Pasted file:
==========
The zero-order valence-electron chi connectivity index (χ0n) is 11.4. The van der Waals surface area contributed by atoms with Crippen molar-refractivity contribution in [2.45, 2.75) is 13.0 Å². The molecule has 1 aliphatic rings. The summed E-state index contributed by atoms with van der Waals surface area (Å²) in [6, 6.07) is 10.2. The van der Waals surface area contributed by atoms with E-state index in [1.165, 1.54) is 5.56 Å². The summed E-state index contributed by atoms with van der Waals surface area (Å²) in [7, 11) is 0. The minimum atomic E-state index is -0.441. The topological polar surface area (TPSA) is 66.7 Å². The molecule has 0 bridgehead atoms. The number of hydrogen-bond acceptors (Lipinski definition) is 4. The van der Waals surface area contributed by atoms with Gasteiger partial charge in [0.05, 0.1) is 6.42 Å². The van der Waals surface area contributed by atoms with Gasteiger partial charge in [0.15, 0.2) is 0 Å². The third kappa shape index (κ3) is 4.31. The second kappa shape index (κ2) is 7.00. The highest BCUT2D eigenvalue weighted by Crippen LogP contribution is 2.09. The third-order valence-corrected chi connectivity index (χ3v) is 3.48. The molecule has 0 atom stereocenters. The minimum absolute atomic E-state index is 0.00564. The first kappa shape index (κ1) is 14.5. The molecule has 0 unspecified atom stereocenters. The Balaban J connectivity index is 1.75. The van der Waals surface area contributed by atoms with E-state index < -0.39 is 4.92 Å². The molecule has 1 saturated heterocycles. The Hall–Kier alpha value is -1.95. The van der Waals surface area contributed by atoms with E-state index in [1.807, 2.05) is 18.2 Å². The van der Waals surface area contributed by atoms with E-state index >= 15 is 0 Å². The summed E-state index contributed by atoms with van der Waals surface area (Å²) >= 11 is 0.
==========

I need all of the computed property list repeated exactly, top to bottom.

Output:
The zero-order valence-electron chi connectivity index (χ0n) is 11.4. The van der Waals surface area contributed by atoms with Crippen molar-refractivity contribution in [2.45, 2.75) is 13.0 Å². The molecule has 1 aliphatic rings. The summed E-state index contributed by atoms with van der Waals surface area (Å²) in [6, 6.07) is 10.2. The van der Waals surface area contributed by atoms with E-state index in [1.165, 1.54) is 5.56 Å². The summed E-state index contributed by atoms with van der Waals surface area (Å²) in [7, 11) is 0. The minimum atomic E-state index is -0.441. The topological polar surface area (TPSA) is 66.7 Å². The molecule has 0 bridgehead atoms. The number of hydrogen-bond acceptors (Lipinski definition) is 4. The van der Waals surface area contributed by atoms with Gasteiger partial charge in [0.05, 0.1) is 6.42 Å². The van der Waals surface area contributed by atoms with Gasteiger partial charge in [0.15, 0.2) is 0 Å². The third kappa shape index (κ3) is 4.31. The second kappa shape index (κ2) is 7.00. The highest BCUT2D eigenvalue weighted by Crippen LogP contribution is 2.09. The third-order valence-corrected chi connectivity index (χ3v) is 3.48. The molecule has 0 atom stereocenters. The minimum absolute atomic E-state index is 0.00564. The first kappa shape index (κ1) is 14.5. The molecule has 0 unspecified atom stereocenters. The Balaban J connectivity index is 1.75. The van der Waals surface area contributed by atoms with E-state index < -0.39 is 4.92 Å². The molecule has 1 saturated heterocycles. The Hall–Kier alpha value is -1.95. The van der Waals surface area contributed by atoms with E-state index in [1.807, 2.05) is 18.2 Å². The van der Waals surface area contributed by atoms with E-state index >= 15 is 0 Å². The summed E-state index contributed by atoms with van der Waals surface area (Å²) >= 11 is 0.